Coordinated transcriptional regulation between a reactive oxygen species-responsive gene network and the circadian clock in Arabidopsis thaliana : a thesis presented in partial fulfillment of the requirements for the degree of Doctor of Philosophy in Plant Biology at Massey University, Plant Biology, New Zealand

Thumbnail Image
Open Access Location
Journal Title
Journal ISSN
Volume Title
Massey University
The Author
Most organisms have evolved endogenous biological clocks as internal timekeepers to fine-tune physiological processes to the external environment. Energetic cycles such as photosynthesis and glycolytic cycles are physiological processes that have been shown to be under clock control. This work sought to understand the mechanism of the synchrony between the circadian oscillator and products of energetic cycles. The fact that plants rely on photosynthesis for survival,and that photosynthesis relies on the sun, this would have meant that oxygen levels would have fluctuated across the day. A common by-product of oxygen metabolism and photosynthesis is the Reactive Oxygen Species(ROS). Evidence has proposed ROS as regulators of cellular signaling and plant development. However, if ROS levels are left unmanaged, it may cause oxidative stress in organisms, which could damage cellular components and disrupt normal mechanisms of cellular signaling. Therefore, it is advantageous for plants to be able to anticipate such periodic burst in ROS. My research investigates the role of the circadian clock in regulating ROS homeostasis in the model plant Arabidopsis thaliana. I found that ROS production and scavenging wax and wane in a periodic manner under diurnal and circadian conditions. Not only that, at the transcriptional level, ROS7 responsive genes exhibited time-of-day specific phases under diurnal and circadian conditions,suggesting the role of the circadian clock in ROS signaling. Mutations in the core-clock regulator, CIRCADIAN3 CLOCK3 ASSOCIATED3 1 (CCA1), affect both the transcriptional regulation of ROS genes and ROS homeostasis. Furthermore, mis- expressions of other clock genes such as EARLY3 FLOWERING3 33 (ELF3), LUX3 ARRHYTHMO3 (LUX) and TIMING3 OF3 CAB3 EXPRESSION3 13 (TOC1) also have profound effects on ROS signaling and homeostasis, thus suggesting a global clock effect on ROS networks. Taken together, CCA1 is proposed as a master regulator of ROS signaling where the response to oxidative stress is dependent on the time of CCA1 expression. Plants exhibit the strongest response at dawn, the time when CCA1 peaks. Moreover, CCA1 can associate to the Evening Element or CCA17Binding Site on promoters of ROS genes in vivo to coordinate transcription. A common feature of circadian clocks is the presence of multiple interlocked transcriptional feedback loops. It is shown here that the oscillator incorporates ROS as a component of the loop where ROS signals could feed back to affect circadian behavior by changing CCA1 and TOC1 transcription. The clock regulates a plethora of output pathways; particularly the transcription of an output gene FLAVIN3BINDING3KELCH3REPEAT3FHBOX31(FKF1) is affected by ROS signals. Temporal coordination of ROS signaling by CCA1 and the reciprocal control of circadian behavior by ROS revealed a mechanistic link of which plants match their physiology to the environment to confer fitness.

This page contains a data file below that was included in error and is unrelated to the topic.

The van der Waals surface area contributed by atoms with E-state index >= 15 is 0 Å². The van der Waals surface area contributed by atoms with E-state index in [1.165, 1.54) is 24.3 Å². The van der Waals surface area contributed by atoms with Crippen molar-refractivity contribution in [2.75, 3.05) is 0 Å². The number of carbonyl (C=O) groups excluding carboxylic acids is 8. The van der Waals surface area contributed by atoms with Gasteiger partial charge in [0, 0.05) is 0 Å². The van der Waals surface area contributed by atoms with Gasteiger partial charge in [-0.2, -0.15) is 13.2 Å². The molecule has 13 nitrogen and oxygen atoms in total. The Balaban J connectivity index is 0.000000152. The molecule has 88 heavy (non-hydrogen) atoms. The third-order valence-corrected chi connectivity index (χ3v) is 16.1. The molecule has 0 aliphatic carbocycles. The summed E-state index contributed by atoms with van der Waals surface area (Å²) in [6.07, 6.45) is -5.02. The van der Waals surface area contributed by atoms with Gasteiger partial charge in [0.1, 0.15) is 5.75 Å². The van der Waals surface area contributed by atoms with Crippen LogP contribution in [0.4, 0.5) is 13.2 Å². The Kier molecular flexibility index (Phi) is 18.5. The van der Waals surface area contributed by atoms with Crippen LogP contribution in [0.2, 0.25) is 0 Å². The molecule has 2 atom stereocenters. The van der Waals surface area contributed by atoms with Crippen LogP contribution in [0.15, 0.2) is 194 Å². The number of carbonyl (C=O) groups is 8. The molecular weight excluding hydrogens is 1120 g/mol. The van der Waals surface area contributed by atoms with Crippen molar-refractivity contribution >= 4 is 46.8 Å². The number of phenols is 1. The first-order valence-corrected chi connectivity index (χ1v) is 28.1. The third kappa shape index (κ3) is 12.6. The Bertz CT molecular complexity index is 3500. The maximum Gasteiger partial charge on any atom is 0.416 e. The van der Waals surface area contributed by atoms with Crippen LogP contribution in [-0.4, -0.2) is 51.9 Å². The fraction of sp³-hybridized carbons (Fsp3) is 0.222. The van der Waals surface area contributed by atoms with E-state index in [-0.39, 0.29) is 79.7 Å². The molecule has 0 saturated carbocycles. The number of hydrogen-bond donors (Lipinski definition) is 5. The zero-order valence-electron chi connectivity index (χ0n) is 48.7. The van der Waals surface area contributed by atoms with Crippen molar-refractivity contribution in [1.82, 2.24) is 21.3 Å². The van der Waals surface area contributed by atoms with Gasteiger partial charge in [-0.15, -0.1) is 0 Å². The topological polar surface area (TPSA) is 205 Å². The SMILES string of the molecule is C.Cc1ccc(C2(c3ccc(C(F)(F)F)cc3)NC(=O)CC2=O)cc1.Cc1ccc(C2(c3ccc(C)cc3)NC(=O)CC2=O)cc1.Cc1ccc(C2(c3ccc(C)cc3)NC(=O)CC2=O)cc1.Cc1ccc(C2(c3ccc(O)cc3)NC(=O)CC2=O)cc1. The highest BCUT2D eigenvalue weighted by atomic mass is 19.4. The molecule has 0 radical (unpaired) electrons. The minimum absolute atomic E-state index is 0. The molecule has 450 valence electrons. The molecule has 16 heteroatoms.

Arabidopsis thaliana, Genetics, Circadian rhythms, Photosynthesis regulation, Plants, Metabolism, Regulation